The Health Care Directives and Substitute Health Care Decision Makers Act is legislation empowering individuals to provide written directions to health care providers regarding the types of medical treatment they wish or do not wish to receive.   The Act also permits the appointment of a proxy (agent) to make health care decisions in the absence of your specific written instructions for future health care treatment.

Is a Health Care Directive/Proxy really necessary?
More and more individuals desire to take charge of their future health care even though it is unknown. It is important for your family and loved ones to know what your wishes are in case of a terminal illness or life-threatening accident. For example, you may wish to state that no extraordinary means be taken to sustain life when there is no hope of recovery.  A health care directive assists in reducing the stress, anxiety, and sense of loss experienced by your loved ones during a medical crisis.

When should I make a Health Care Directive?
A health care directive can be made any time provided the person is 16 years of age and mentally competent.  The more likely time to consider a directive is at the time you are making your Will or making a change to your Will.  A directive is as important as a Will and could have long-term implications for you and your loved ones.

I don't know the future...
How can I give adequate instructions for my future care? 
First of all, it is satisfactory to appoint a proxy, without specific treatment instruction, so that someone has the legal authority to deal with an accident or rapid deterioration in your health. In such circumstances, you may not have the mental capacity to provide instructions to your health care providers. You should have someone in place who can act on your behalf if it is ever required.

Secondly, if you are confronted with a serious illness, you can, and should, discuss with your doctor the progression of your illness and the treatments available to you.  Your health care directive can be amended to deal specifically with the situation at hand regarding your consent or refusal of consent for specific treatments or therapies.  You remain in control of your health care treatment.   If circumstances arise which have not been anticipated and are not dealt with through your health care providers, your named proxy will be consulted on your behalf.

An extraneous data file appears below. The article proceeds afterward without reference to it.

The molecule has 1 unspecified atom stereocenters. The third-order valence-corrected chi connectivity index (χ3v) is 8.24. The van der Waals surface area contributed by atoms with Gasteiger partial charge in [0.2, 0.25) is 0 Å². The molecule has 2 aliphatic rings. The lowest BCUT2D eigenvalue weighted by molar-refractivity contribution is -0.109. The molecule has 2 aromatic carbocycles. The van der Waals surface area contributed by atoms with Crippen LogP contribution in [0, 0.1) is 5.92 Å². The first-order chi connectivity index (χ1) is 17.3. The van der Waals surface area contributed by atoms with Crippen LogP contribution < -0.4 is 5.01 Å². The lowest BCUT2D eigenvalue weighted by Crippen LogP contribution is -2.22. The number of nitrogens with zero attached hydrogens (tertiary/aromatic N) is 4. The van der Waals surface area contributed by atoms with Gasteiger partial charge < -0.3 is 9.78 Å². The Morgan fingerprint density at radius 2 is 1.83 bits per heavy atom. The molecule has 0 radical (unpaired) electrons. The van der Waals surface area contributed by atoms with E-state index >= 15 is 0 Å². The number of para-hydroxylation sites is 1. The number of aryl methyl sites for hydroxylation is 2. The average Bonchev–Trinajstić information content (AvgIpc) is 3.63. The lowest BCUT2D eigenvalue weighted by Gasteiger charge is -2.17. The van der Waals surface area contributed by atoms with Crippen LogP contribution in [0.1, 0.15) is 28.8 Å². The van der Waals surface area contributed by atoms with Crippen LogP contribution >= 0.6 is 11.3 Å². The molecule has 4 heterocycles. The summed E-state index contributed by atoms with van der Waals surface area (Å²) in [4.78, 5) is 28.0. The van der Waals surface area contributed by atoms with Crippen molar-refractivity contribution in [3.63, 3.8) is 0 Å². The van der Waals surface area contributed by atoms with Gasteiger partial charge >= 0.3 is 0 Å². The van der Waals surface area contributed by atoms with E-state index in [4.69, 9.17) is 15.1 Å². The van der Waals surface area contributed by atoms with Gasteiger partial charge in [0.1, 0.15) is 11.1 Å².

What happens if I don't make a Health Care Directive or appoint a Proxy?
If you are not able to give direction to your health care providers and your health deteriorates the Act allows the following individuals, in the order listed, to make health care decisions on your behalf: your spouse, nearest blood relative, a health care provider. 

Are safeguards in place to prevent a proxy from abusing their power?
As long as you are competent, you are in total control.  Your proxy, spouse, or relative only have authority to make decisions if you are unable to do so.  Therefore, it is important that you exercise you legal right to appoint a proxy in whom you have absolute trust and confidence.  Any treatment being administered or refused must be in accordance with acceptable medical ethics.  It is highly improbable that any health care provider would consent to any treatment or non-treatment outside of the normal range of acceptable medical treatment for someone in your health circumstance.

Points to Ponder:

  • A health care directive takes effect when the person making the directive does not have the capacity to make a health care decision respecting a proposed treatment/non-treatment.

  • A directive remains in effect until the person making the directive recovers his/her mental capacity or revokes the directive.

  • A directive may be revoked any time, either orally or in writing, by destroying the directive, or by making a new directive.

  • Unless a directive states to the contrary, an appointment of a spouse as a proxy is revoked if the marriage is terminated by divorce.

  • A directive made outside of Saskatchewan that complies with the requirements of Saskatchewan law is valid in Saskatchewan.

  • A directive made prior to September 1, 1997, is valid provided it complies with the requirements of the Health Care Directives and Substitute Health Care Decision Makers Act.  A lawyer should review any pre-September 1997 directive to confirm its validity.

If you have any question or concerns, please contact one of our knowledgeable lawyers.